I met a man this evening who jumped from the sky last night and was reborn, like aliens. I couldn’t understand it, he said, unless I understood mathematics. Nor could I understand why Trax rails don’t work, because metal and concrete are like fire and water, and they will get up and walk away. My brother says I'm jumping to conclusions, but I suspect this guy was on something.
What made the encounter noteworthy – other than his declaration, “You look like a politician” – was that I was waiting for the Trax near the downtown library, where I had just attended a screening of “Happy Valley," a documentary about addiction.
I wasn’t sure what I had expected. Something preachy maybe. Something dry. Something amateurish (it is filmmaker Ron Williams’ first documentary). Instead, it is hard to describe how affected I was by this film. It has humor – including a laugh-out-loud opening scene in which "Danny" describes his initiation into prescription fraud – and stunning twists and, near the end, one of the most creative mechanisms of expressing inner thoughts that I’ve ever seen.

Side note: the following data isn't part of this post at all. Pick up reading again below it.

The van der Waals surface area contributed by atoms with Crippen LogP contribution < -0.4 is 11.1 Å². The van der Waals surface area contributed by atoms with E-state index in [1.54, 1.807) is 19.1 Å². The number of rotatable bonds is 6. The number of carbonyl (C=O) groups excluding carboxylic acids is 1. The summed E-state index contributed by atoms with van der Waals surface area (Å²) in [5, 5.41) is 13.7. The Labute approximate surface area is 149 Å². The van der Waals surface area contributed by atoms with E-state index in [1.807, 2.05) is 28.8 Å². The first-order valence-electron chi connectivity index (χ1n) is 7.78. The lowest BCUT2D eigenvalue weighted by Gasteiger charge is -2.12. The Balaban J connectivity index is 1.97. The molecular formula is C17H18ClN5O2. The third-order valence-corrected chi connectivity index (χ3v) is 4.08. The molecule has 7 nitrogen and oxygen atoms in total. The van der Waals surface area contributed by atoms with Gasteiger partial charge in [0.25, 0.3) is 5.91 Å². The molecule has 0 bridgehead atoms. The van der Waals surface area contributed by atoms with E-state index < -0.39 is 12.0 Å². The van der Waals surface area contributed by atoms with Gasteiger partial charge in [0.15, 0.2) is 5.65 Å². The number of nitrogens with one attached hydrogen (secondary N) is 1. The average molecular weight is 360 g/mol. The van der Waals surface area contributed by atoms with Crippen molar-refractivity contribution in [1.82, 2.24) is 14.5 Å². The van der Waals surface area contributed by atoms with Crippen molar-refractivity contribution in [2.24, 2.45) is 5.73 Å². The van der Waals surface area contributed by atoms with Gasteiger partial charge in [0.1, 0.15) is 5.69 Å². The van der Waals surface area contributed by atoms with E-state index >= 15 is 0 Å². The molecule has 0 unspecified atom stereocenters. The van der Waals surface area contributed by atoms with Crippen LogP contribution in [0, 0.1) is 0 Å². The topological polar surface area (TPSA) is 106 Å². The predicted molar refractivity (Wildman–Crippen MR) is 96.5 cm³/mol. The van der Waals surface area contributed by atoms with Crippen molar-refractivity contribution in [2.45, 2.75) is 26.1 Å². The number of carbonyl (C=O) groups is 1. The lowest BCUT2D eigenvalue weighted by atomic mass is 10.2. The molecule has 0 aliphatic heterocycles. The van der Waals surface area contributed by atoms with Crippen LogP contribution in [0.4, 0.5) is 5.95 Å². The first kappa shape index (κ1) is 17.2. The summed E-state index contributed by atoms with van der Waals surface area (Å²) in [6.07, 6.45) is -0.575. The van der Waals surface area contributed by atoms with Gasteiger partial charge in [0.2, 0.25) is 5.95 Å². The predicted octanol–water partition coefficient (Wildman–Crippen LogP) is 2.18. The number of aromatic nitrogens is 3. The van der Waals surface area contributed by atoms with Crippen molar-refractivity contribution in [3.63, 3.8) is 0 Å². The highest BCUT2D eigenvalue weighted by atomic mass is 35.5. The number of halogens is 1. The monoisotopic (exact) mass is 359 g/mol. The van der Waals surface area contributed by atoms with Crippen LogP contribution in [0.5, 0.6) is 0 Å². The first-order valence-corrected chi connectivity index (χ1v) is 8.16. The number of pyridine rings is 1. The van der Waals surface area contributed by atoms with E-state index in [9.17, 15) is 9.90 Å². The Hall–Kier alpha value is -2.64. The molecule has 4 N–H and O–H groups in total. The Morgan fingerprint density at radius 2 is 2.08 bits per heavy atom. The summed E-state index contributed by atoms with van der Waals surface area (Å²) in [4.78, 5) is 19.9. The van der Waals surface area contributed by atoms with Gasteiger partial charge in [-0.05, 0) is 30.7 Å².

This movie does not judge the Utah County kids who died or their parents. As Det. Doug Lambert said before it started, it is about “good people making bad choices” – some horrific. The film also theorizes why Utah is #1 in anti-depressant prescriptions, #1 in prescription drug abuse, and #1 in suicide in every single age category.
The movie is not anti-Church, although if you can’t allow yourself to laugh at an addict pretending to buy drugs from “Sister Anderson,” or you don’t want to hear why LDS teens think that getting high on painkillers isn’t against the Word of Wisdom, you might be uncomfortable at times. Many of the parents and addicts interviewed are active LDS.
Unlike most documentaries, there are actually spoilers for this one, so I can't go into detail about individual stories. I can't even say which of the people whose lives were shattered were at today's screening. I’ll just say this: “Happy Valley”—Don’t miss it, and bring Kleenex.
P.S. Some images can't be improved upon. The Happy Valley ad speaks for itself: